It’s 1984. I am nine years old. Peter Davison – my Doctor – has Spectrox Toxaemia and dies. The Doctor dies. I’m nine and my heart is broken, and that strange shouting mean man with the curly hair is not him – but I keep watching.
It’s 1996. I’m a student in the middle of my finals. I’ve got one tomorrow, on The Theory of the English Language, but beneath the library is the JCR telly and the spot on the carpet I have reserved. I sprint to watch him come back in a room, a city, that looks like his TARDIS, all wood panels and wit and history. It’s not very good. It doesn’t matter. (I get a terrible mark on the paper – but I did an extra one before, much better, that cancels it out.)
It’s 2006. I’m a graduate student, working a shift that finishes at midnight on the day Nine is going to regenerate into Ten – and I walk home, with no idea if my ancient video will have actually recorded it.
It’s about time-travel, life is. We don’t stay still. We are all wanderers in the fourth dimension.
Like a family photograph album, I can dip into Doctor Who and find my old selves beside the stories: smile; be disappointed; feel fond.
That time small-me ran with a tray of spaghetti bolognese – my favourite tea – to the sitting room as the opening credits ended and stood, agog at something, so stunned I slowly poured the entire plateful on the floor. (Mum scrubbed the carpet. I ate scraped-together leftovers in the kitchen in disgrace, crying, and got back to the sitting room as the end credits rolled of an episode which would never be shown again.)
Dragonfire: when my sister walked in and asked ‘Why do you still watch this crap?’ and I didn’t have a good answer.
City of Death, and The Mind Robber, and Loups-Garoux (hell yeah!): when a set of fandom friends – made via nonsense and shared affection for same – held my hand as I did the very hardest thing I’ve ever done.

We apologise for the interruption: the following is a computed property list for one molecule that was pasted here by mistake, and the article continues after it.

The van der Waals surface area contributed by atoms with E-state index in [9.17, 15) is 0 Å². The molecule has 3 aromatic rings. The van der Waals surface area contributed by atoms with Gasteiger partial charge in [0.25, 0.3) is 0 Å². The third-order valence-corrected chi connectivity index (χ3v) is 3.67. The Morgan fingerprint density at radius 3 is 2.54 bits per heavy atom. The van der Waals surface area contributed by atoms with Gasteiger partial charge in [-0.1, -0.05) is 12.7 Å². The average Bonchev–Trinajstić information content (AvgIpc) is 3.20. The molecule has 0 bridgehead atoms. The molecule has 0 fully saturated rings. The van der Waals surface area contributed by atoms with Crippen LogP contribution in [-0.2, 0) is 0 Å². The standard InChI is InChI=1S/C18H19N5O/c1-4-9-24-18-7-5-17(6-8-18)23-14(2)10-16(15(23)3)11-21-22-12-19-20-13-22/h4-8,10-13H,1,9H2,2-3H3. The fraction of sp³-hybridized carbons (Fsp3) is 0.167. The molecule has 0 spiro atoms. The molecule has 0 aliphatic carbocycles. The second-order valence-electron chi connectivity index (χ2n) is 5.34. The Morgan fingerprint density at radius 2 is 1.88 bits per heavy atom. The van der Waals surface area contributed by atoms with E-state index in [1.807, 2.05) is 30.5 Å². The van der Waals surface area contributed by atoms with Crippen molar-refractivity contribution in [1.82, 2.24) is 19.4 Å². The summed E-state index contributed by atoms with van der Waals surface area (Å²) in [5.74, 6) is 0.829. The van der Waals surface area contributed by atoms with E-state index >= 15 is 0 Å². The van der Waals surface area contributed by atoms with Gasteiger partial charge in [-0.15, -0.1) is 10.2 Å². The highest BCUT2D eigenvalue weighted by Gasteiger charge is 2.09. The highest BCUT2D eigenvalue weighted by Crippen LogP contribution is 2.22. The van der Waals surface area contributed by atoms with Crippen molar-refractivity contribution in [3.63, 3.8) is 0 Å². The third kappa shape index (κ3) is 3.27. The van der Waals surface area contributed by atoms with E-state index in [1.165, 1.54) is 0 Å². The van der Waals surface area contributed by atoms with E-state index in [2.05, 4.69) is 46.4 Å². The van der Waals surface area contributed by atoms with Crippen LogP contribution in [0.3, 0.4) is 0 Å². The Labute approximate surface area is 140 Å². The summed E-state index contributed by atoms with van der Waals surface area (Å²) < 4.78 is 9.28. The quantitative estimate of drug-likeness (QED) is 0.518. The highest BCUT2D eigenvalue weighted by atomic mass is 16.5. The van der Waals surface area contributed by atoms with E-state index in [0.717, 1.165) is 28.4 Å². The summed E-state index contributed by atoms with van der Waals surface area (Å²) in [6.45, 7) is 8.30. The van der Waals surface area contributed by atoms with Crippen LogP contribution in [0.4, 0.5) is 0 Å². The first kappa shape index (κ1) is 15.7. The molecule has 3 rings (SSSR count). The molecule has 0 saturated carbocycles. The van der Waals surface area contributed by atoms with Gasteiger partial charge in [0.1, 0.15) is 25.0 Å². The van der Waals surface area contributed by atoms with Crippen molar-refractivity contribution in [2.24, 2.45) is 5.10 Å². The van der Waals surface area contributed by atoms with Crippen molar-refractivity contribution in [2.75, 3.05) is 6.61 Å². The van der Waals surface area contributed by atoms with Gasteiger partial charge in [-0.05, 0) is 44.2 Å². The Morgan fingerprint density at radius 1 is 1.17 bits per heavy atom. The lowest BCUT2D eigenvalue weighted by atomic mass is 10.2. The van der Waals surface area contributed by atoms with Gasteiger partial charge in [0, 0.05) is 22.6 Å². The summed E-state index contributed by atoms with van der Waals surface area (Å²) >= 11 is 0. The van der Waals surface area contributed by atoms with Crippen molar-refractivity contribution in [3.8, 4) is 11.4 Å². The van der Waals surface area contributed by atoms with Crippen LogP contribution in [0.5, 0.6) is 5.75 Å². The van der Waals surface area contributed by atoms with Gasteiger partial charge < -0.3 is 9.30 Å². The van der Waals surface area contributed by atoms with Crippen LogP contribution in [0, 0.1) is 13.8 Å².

The memory doesn’t cheat: it changes, as the one who owns the memory changes. My Mum worked full-time and still cooked spaghetti bolognese for her family of six and it tasted bloody amazing and grown-up me is very sorry I dropped it on the floor. Dragonfire is crap, and that’s ok. The video recorder worked – but I’m still a tiny bit cross about This is the day I died. It’s ever so slightly possible that the Target novelisation of Castrovalva makes the tapestry reweaving itself sound cooler than it looks. Shh.
We could be here a while. But one thing never changes.
Our lives are different to anybody else’s. Nobody in the universe can do what we’re doing.
It’s 2013. I’m a children’s writer, 2 days from the deadline to deliver a book: my eighth. I’ve delivered it before. This is a rewrite. I hope it’s better this time, but that’s the thing with imagining stuff: you never quite know what you’re going to get.
Thank you, Doctor. Splendid 50 years, all of them.